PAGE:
Why we need to look at how alcohol affects our mental health
SpunOut.ie volunteer Sandra talks to some friends and looks at some reports on the impact alcohol has on our mental health
This is an opinion of a young person and does not necessarily reflect the opinion of SpunOut.ie. It is one person's experience and may be different for you. If you'd like to write something for SpunOut.ie please contact email@example.com.
Ireland and Irish people are often linked with friendliness, fun and alcohol. But what happens for those who don’t fit in with this expectation, for those who don’t drink. You can’t argue that Ireland is the only place where there is an expectation on young people to engage in drinking or rather binge-drinking. I think the drinking stereotype raises the pressure on young people who feel the need to live up to this. On a Friday or Saturday night, in a club or a bar, if your coke isn’t mixed with Bacardi or your Sprite not dashed with Smirnoff, it’s easy to often feel ‘on the outside.’
The effects of drinking
With mental health increasingly being talked about in society, and the discussions becoming more honest, and open, you might think the link between alcohol, the pressures of it, and young people’s mental could not be more obvious There is no shortage of reports on the effects alcohol can have on your body the following day. It’s no secret that alcohol has many negative effects on you physically. There’s nothing worse than the dull throbbing of a headache, and the feeling of nausea with every movement you make. The next day hangover can have an impact in work, school or college, which can also contribute to feelings of stress or anxiety at the failure to rise to your own expectations. However, we talk less about the effects alcohol can have on your mental state. Trying to balance responsibilities as an adult can be difficult enough without facing the consequences after a night of heavy drinking.
“I feel like people do drink way too much, the idea of a night out is just getting plastered. When I was younger, I definitely felt pressure into drinking more than I felt comfortable with, to fit in… I feel like part of it is a personal thing but part of it is definitely the culture. You looked weird if you didn’t drink, which I think is still the case now. And the next day you feel ten times worse, not just the hangover, if you feel a bit anxious or depressed you definitely feel the effects. I know for me, I definitely feel more confident with alcohol. It’s something to hide behind, but I know it affects people differently” explained Danielle, 20, from Dublin.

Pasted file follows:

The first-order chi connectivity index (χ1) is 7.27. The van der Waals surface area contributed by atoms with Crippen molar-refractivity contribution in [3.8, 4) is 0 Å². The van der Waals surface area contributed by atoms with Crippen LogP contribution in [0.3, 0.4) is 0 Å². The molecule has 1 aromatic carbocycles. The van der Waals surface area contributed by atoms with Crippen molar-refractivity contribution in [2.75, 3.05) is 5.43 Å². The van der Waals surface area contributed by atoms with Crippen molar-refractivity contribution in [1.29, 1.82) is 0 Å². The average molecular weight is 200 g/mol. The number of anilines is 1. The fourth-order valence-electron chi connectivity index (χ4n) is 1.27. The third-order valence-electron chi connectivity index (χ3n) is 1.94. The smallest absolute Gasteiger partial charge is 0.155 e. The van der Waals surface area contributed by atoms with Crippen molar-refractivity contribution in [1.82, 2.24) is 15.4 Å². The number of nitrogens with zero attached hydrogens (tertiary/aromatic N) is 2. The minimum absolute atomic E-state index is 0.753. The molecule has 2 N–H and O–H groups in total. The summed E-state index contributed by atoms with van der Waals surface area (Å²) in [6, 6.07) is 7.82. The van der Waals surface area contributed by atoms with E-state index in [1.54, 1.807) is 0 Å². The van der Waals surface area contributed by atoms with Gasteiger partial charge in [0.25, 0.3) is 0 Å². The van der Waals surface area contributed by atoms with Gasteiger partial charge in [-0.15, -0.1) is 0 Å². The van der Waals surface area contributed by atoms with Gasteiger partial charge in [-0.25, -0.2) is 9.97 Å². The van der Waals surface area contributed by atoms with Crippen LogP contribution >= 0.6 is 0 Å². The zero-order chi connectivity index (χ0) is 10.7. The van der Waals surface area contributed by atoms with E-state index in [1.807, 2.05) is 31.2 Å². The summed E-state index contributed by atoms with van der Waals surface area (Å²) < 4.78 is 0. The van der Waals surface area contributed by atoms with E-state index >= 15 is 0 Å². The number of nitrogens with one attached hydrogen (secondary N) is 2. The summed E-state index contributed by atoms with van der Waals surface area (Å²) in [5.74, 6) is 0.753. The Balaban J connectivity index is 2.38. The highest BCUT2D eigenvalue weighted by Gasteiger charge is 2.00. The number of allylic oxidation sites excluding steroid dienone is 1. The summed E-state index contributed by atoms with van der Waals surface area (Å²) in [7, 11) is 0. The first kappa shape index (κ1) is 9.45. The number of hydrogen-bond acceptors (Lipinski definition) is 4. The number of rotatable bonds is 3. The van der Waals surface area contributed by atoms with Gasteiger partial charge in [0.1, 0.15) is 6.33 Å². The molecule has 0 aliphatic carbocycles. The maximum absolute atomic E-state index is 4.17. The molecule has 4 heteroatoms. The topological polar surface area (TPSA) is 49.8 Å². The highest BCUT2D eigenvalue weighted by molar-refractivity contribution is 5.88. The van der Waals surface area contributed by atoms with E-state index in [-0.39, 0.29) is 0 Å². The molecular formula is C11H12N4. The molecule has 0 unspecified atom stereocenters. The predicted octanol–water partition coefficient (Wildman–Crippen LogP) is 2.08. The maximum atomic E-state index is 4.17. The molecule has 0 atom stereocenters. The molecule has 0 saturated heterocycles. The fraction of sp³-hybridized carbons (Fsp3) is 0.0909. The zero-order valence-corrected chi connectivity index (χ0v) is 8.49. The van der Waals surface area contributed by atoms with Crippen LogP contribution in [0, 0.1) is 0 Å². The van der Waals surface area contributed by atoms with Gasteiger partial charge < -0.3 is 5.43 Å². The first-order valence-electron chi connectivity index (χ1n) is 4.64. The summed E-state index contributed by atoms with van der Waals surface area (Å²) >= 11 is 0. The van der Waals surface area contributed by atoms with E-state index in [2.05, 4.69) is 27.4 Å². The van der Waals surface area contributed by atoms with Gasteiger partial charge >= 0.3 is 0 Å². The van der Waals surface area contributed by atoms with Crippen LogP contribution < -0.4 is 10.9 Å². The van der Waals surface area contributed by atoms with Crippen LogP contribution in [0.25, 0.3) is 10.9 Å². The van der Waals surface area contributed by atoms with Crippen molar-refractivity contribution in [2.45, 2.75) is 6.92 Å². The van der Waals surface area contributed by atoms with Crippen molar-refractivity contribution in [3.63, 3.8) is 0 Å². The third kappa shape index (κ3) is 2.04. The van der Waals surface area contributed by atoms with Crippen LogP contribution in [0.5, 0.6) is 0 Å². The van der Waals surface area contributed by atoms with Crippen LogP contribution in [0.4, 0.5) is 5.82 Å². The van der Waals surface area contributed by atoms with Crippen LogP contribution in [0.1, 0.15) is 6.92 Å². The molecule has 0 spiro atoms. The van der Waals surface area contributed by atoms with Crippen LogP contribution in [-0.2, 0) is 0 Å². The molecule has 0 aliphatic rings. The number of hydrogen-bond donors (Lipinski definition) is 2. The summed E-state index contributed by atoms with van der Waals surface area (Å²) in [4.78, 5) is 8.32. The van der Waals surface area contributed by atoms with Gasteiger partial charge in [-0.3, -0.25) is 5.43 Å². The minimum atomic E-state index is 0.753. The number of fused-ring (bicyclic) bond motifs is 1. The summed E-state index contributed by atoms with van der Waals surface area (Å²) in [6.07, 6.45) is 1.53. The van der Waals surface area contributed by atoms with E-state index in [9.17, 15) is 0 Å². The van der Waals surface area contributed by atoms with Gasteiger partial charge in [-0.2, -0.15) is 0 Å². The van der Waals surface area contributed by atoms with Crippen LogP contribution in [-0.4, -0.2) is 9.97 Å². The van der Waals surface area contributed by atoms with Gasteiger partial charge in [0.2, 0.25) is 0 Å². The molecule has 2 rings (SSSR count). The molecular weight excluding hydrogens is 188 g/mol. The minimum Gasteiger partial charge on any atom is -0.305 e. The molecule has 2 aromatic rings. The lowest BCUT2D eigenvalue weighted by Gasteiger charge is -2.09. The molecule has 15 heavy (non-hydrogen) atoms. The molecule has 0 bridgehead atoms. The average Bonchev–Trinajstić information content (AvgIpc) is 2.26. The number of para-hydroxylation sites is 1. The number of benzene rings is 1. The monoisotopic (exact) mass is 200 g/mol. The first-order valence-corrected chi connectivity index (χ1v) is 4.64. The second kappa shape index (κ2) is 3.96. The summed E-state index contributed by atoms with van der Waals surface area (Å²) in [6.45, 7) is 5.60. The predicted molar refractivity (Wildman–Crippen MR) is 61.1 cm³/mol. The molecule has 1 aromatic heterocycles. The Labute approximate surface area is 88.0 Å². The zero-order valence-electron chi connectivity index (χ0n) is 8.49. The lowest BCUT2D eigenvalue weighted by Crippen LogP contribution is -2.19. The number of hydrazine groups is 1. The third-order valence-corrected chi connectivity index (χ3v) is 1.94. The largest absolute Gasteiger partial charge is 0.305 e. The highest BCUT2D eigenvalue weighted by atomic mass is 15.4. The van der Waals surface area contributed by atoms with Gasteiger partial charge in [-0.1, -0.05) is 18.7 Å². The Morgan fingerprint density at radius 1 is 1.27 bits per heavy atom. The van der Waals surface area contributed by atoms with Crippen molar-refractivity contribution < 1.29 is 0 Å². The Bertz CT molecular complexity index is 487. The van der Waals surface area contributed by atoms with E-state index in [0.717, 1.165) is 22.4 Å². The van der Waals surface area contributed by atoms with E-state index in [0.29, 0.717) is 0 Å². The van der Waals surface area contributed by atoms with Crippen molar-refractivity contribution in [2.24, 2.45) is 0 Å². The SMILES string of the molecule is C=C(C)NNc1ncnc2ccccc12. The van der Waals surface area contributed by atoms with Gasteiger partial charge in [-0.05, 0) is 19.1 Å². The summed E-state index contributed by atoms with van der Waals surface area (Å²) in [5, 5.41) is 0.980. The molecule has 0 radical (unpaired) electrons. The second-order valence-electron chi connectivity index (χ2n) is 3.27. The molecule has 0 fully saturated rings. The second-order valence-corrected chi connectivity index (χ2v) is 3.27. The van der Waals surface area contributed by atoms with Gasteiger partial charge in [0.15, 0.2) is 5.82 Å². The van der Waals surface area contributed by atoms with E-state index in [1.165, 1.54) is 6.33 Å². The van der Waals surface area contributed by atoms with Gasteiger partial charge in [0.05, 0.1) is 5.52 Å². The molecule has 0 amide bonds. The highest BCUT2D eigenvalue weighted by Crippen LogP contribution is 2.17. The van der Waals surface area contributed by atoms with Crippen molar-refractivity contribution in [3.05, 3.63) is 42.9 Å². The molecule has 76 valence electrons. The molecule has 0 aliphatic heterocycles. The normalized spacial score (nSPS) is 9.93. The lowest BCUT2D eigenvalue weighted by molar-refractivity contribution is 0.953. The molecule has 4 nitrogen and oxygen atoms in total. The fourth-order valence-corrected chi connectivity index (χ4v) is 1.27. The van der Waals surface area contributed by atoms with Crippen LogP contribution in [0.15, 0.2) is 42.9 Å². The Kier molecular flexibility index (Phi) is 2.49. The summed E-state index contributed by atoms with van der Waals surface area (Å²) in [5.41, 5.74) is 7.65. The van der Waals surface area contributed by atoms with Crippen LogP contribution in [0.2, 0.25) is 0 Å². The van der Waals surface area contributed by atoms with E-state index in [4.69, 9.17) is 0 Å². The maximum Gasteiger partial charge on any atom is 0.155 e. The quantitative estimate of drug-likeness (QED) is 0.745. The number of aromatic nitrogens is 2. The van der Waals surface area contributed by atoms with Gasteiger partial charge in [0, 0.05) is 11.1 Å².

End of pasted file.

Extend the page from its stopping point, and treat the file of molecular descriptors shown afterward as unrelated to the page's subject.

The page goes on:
Alcohol and mental health
Alcohol can act as a negative coping mechanism for some people to avoid their problems, which may lead to feelings of depression and anxiety. It seems for some young people, instead of talking about what’s going on for them, it can feel easier to turn to drink. For young adults, whose brains have not yet fully developed, a steep slope of self-medicating in order to cope can begin and from that, a dependency is often born.
Carlos, 21 says, “As we get into our teen years, what initially begins with general sociability, as time goes by, drinking becomes an escape from what people do throughout the week, and the stuff going on in their lives, essentially letting them avoid, or have an escape. I’ve seen people get into a habit of using drink to escape or try to release stress or get away from what they’re going through, which turns into a habit in adulthood…The first thing I think of after a stressful week is getting a drink. Alcohol can be seen as a drug, you take it, you get your high, and the comedown can make what you’re trying to escape from that much worse.”
However, for people who with mental health issues it can sometimes become a little trickier. Mental Health Ireland says ‘Mental health problems not only result from drinking too much alcohol. They can also cause people to drink too much.’ The 2019 My World Survey 2 found that over 50% of young adults reported drinking to excess, and for all young people, cases of anxiety and depression were ‘significantly higher’ when found linked with excessive or harmful levels of drinking. The 2014 annual report of the National Self-Harm Registry, published by Alcohol Action Ireland also found that in the cases of self-harm, alcohol was involved in 37% of instances with males and 33% with females.
Opening up the conversation
It’s difficult to escape drinking in Ireland when it seems that many events, and a lot of social activities revolve around it. When considering our culture, it’s seems almost impossible for most young people to avoid hangovers, or worse, the dreaded regret. The pressure to drink that teenagers and young adults are faced with to fit into social situations, or to have fun and forget about the everyday stresses, can sometimes cause more harm. While some people use alcohol as an escape from the day to day stresses, the evidence supporting the fact that drinking often makes existing feelings worse seems clear.
In the end, the impact of alcohol is different for each individual, from varying hangover symptoms to how it affects your mental health. Although it may be difficult to shift such an established culture, to me it seems clear that the way forward should be continued conversations about drinking and the impact it has on our physical and mental health. While everyone should be able to enjoy a drink when they choose, sometimes it’s best to put down the glass and begin to talk.